Proposition 106, the misnamed Arizona Health Insurance Reform Amendment
Prop. 106 would amend the Arizona Constitution to limit Arizonans’ choices to plans offered by private insurers, and it would block Arizona’s participation in the federal health care reform plan. There are now more than one million Arizonans without health insurance—one-fifth of our state’s population – and if this initiative were to pass, Arizonans would be barred from ever participating in a government-backed health care plan that would ensure every Arizonan was covered, regardless of pre-existing conditions or ability to pay.
Prop 106 does nothing to increase health care choices for our citizens; it does not expand access to care for those without coverage or who do not have the ability to pay for needed care. Regardless of your views on the federal health care reform plan now, this proposition would make it difficult for the state to participate in the future, limiting the state’s options for its citizens.
Proposition 107, The Anti-Equal Opportunity Initiative
This proposed constitutional amendment will ban equal opportunity requirements and programs in employment, public education and public contracting. It will dismantle Arizona’s successful equal opportunities programs and endanger our state’s ability to educate the diverse workforce needed to attract new businesses and improve our state’s economy.
Prop 107 will change Arizona’s Constitution to prohibit the state (as well as local governments, schools and universities) from offering any type of equal opportunity programs to women and people of color in Arizona. Prop 107 is not about protecting civil rights or ending discrimination as some claim, but will end all programs intended to achieve equal opportunity for women and minorities.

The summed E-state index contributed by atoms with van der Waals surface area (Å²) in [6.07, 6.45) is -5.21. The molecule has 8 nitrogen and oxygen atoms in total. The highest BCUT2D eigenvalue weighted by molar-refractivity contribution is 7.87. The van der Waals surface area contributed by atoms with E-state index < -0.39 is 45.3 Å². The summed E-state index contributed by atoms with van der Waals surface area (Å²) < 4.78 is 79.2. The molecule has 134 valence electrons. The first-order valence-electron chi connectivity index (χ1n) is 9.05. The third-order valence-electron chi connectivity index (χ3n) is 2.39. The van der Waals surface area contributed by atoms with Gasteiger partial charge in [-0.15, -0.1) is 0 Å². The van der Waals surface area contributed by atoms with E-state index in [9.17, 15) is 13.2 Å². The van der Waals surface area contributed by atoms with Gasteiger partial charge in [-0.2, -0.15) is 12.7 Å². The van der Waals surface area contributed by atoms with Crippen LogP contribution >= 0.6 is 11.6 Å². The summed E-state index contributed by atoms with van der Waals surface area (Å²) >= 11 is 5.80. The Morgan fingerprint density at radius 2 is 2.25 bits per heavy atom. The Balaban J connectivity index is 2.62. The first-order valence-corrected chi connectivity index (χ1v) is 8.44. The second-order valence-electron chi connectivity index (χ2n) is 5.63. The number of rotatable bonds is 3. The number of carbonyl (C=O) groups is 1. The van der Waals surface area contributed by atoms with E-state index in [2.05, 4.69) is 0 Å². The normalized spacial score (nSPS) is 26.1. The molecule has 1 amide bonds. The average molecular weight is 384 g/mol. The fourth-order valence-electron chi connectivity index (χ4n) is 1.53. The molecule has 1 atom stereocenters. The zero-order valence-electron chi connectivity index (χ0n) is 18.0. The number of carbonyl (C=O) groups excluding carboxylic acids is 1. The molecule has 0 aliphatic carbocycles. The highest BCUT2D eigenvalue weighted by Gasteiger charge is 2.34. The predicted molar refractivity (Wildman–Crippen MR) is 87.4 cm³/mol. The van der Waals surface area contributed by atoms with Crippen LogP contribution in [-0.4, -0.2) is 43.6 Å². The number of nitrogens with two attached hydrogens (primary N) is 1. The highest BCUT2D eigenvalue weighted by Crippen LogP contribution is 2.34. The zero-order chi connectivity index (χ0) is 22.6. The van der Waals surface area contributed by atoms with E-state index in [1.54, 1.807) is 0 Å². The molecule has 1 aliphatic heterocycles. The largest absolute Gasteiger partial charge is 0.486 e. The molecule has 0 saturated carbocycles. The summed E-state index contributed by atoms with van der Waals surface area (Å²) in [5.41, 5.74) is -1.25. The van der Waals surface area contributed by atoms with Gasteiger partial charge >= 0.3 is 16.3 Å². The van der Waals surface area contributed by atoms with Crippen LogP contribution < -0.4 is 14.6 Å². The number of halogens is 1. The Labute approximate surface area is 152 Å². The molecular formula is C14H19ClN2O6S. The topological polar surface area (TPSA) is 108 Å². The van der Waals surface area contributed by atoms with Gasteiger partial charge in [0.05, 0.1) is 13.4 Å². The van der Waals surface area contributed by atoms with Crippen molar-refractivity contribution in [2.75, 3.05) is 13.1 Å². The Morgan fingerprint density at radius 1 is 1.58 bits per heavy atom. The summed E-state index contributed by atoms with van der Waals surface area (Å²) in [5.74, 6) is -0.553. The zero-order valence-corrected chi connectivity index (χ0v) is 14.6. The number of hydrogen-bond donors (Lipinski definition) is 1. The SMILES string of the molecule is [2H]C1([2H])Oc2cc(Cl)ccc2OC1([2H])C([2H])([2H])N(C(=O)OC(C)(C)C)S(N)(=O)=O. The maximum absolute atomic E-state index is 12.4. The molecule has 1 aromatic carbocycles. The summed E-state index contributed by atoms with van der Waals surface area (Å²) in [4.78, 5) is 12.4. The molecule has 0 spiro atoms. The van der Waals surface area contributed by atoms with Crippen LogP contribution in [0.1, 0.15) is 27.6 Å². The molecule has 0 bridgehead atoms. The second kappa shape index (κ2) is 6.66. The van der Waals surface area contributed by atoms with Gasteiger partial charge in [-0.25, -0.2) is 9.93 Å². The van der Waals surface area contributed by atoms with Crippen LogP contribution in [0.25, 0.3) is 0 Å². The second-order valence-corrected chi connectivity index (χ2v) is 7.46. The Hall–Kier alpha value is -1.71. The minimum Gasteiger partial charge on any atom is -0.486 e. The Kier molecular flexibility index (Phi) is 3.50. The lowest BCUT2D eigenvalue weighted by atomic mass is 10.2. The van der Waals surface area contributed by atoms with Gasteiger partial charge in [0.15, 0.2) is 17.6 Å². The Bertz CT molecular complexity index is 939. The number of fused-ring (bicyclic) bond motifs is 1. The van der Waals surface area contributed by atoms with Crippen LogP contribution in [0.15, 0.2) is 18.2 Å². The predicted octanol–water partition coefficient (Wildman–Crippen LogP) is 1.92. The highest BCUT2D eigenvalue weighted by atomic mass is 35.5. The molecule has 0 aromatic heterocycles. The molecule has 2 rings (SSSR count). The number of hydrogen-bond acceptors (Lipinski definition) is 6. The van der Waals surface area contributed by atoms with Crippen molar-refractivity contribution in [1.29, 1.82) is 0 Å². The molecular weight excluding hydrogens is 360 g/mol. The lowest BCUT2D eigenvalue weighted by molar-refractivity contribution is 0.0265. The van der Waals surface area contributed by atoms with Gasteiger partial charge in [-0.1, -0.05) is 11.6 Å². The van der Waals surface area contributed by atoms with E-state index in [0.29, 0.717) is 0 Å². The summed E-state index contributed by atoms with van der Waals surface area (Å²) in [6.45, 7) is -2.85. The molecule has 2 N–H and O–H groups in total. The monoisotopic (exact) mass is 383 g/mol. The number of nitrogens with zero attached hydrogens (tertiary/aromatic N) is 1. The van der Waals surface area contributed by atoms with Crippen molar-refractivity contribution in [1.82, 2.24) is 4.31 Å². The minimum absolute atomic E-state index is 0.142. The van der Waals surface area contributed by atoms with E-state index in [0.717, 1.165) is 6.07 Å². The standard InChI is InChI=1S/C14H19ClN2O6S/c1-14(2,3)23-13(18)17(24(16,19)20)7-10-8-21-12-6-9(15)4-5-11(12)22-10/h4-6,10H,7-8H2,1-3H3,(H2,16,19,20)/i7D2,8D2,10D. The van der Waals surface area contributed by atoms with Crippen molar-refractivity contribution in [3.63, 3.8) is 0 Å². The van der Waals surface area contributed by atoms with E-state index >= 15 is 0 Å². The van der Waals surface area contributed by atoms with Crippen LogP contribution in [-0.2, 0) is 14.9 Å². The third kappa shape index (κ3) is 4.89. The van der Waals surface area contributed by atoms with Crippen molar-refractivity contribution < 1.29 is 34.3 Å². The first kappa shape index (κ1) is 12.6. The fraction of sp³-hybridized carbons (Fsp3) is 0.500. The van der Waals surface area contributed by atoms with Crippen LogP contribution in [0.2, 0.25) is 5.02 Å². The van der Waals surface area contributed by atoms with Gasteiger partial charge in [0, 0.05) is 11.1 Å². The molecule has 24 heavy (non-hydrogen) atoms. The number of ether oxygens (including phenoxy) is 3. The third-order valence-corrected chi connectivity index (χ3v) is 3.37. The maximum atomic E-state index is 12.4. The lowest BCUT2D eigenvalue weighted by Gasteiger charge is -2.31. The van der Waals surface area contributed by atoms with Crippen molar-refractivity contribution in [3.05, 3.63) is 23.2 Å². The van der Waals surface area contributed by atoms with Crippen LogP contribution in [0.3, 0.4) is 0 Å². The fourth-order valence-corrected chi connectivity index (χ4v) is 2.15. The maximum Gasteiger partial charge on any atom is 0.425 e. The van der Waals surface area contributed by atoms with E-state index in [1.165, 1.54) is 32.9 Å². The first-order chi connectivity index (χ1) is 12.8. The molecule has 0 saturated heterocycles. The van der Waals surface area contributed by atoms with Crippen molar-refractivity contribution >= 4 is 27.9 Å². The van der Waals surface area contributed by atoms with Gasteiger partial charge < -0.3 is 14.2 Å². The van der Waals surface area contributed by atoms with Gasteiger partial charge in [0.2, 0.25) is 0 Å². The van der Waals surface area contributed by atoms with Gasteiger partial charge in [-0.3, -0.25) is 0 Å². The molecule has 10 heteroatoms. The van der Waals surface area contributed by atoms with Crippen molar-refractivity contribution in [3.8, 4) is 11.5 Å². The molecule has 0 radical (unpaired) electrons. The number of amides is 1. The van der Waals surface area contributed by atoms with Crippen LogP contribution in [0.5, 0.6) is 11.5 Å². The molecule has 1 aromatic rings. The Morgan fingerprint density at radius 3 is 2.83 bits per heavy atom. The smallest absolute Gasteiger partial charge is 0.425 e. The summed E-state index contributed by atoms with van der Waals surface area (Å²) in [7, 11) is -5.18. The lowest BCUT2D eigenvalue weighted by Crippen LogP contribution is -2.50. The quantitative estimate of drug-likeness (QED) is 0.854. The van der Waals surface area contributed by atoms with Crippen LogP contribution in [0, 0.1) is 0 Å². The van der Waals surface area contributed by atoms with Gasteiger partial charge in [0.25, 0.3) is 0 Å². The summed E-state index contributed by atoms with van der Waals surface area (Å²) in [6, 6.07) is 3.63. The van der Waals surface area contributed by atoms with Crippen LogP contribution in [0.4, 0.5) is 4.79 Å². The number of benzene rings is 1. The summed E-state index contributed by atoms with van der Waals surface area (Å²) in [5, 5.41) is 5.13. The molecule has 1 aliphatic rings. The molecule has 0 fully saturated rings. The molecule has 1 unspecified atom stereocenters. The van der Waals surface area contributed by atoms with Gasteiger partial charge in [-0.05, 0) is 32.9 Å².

Proposition 302, Repeal of the First Things First Program.
Arizona voters passed a new tobacco tax in 2006 specifically to establish The Early Child Health and Development program, known as First Things First. This program is dedicated to enabling all Arizona children to enter school healthy and ready to succeed by improving child health, parenting support and early childhood education. PPAA believes we should build on the foundation established by the voter initiative and continue dedicating these resources to the education and development of Arizona’s youngest children. Arizonans recognize the importance of health and education in the first years of life, the relative lack of services for Arizona’s youngest citizens, and improving child health and education so the state no longer ranks at or near the bottom in almost every survey.
Proposition 302 would abolish this voter-approved commitment to investing in early childhood education and development and redirect all its funds to the General Fund. As voters in this state, we must trust that the initiatives and funding we approve at the ballot will be respected and instituted as written.
For more information about the ballot propositions, as well as the pro-choice candidates running for office, be sure to check out the PPAA Voter Guide, as well as our list of endorsed candidates, which is available on our website. This election is an important crossroads for the state of Arizona. To get involved to change the course of Arizona politics, send an e-mail to email@example.com.